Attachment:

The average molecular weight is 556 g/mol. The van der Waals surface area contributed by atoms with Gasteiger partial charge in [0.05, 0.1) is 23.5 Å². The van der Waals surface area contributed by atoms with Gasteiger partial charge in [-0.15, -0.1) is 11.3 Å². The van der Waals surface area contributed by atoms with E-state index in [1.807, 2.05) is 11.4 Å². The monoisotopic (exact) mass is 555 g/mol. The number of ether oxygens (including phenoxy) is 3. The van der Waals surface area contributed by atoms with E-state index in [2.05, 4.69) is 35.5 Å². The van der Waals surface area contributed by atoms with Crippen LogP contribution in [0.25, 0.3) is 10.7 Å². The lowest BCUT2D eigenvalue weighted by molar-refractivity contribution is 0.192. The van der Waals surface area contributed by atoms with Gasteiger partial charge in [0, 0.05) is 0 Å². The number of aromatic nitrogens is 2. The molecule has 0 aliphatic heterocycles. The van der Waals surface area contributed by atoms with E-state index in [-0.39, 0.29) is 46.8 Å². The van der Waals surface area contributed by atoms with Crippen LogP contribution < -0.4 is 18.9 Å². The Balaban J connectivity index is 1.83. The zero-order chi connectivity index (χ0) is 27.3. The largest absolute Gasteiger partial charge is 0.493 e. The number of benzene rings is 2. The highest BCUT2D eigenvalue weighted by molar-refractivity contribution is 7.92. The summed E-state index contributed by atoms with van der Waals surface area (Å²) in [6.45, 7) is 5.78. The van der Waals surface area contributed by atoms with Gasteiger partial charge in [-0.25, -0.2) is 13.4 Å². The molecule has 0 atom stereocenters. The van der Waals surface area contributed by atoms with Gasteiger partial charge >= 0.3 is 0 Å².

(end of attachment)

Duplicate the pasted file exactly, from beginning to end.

The average molecular weight is 556 g/mol. The van der Waals surface area contributed by atoms with Gasteiger partial charge in [0.05, 0.1) is 23.5 Å². The van der Waals surface area contributed by atoms with Gasteiger partial charge in [-0.15, -0.1) is 11.3 Å². The van der Waals surface area contributed by atoms with E-state index in [1.807, 2.05) is 11.4 Å². The monoisotopic (exact) mass is 555 g/mol. The number of ether oxygens (including phenoxy) is 3. The van der Waals surface area contributed by atoms with E-state index in [2.05, 4.69) is 35.5 Å². The van der Waals surface area contributed by atoms with Crippen LogP contribution in [0.25, 0.3) is 10.7 Å². The lowest BCUT2D eigenvalue weighted by molar-refractivity contribution is 0.192. The van der Waals surface area contributed by atoms with Gasteiger partial charge in [0, 0.05) is 0 Å². The number of aromatic nitrogens is 2. The molecule has 0 aliphatic heterocycles. The van der Waals surface area contributed by atoms with E-state index in [-0.39, 0.29) is 46.8 Å². The van der Waals surface area contributed by atoms with Crippen LogP contribution < -0.4 is 18.9 Å². The Balaban J connectivity index is 1.83. The zero-order chi connectivity index (χ0) is 27.3. The largest absolute Gasteiger partial charge is 0.493 e. The number of benzene rings is 2. The highest BCUT2D eigenvalue weighted by molar-refractivity contribution is 7.92. The summed E-state index contributed by atoms with van der Waals surface area (Å²) in [6.45, 7) is 5.78. The van der Waals surface area contributed by atoms with Gasteiger partial charge in [-0.25, -0.2) is 13.4 Å². The molecule has 0 atom stereocenters. The van der Waals surface area contributed by atoms with Gasteiger partial charge >= 0.3 is 0 Å².